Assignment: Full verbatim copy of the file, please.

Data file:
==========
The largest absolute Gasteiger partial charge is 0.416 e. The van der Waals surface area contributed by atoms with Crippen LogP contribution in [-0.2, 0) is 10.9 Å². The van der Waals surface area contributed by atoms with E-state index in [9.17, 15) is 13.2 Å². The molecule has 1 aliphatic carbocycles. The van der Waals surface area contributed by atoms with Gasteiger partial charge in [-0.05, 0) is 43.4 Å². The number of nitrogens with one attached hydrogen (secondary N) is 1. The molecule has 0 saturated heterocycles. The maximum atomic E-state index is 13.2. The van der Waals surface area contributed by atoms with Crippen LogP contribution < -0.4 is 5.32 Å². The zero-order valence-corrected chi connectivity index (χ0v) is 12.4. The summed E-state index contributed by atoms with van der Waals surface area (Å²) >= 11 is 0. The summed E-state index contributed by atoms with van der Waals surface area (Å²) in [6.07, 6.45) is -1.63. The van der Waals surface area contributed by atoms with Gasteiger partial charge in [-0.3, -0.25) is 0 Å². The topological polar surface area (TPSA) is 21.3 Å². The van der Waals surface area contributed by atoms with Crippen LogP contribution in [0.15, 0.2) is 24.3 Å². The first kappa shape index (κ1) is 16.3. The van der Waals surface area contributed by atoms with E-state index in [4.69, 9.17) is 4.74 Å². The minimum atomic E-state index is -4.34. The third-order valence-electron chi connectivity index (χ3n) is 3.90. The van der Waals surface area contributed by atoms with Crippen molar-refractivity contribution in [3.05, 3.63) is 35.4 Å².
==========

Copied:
The largest absolute Gasteiger partial charge is 0.416 e. The van der Waals surface area contributed by atoms with Crippen LogP contribution in [-0.2, 0) is 10.9 Å². The van der Waals surface area contributed by atoms with E-state index in [9.17, 15) is 13.2 Å². The molecule has 1 aliphatic carbocycles. The van der Waals surface area contributed by atoms with Gasteiger partial charge in [-0.05, 0) is 43.4 Å². The number of nitrogens with one attached hydrogen (secondary N) is 1. The molecule has 0 saturated heterocycles. The maximum atomic E-state index is 13.2. The van der Waals surface area contributed by atoms with Crippen LogP contribution < -0.4 is 5.32 Å². The zero-order valence-corrected chi connectivity index (χ0v) is 12.4. The summed E-state index contributed by atoms with van der Waals surface area (Å²) >= 11 is 0. The summed E-state index contributed by atoms with van der Waals surface area (Å²) in [6.07, 6.45) is -1.63. The van der Waals surface area contributed by atoms with Gasteiger partial charge in [-0.3, -0.25) is 0 Å². The topological polar surface area (TPSA) is 21.3 Å². The van der Waals surface area contributed by atoms with Crippen LogP contribution in [0.15, 0.2) is 24.3 Å². The first kappa shape index (κ1) is 16.3. The van der Waals surface area contributed by atoms with E-state index in [4.69, 9.17) is 4.74 Å². The minimum atomic E-state index is -4.34. The third-order valence-electron chi connectivity index (χ3n) is 3.90. The van der Waals surface area contributed by atoms with Crippen molar-refractivity contribution in [3.05, 3.63) is 35.4 Å².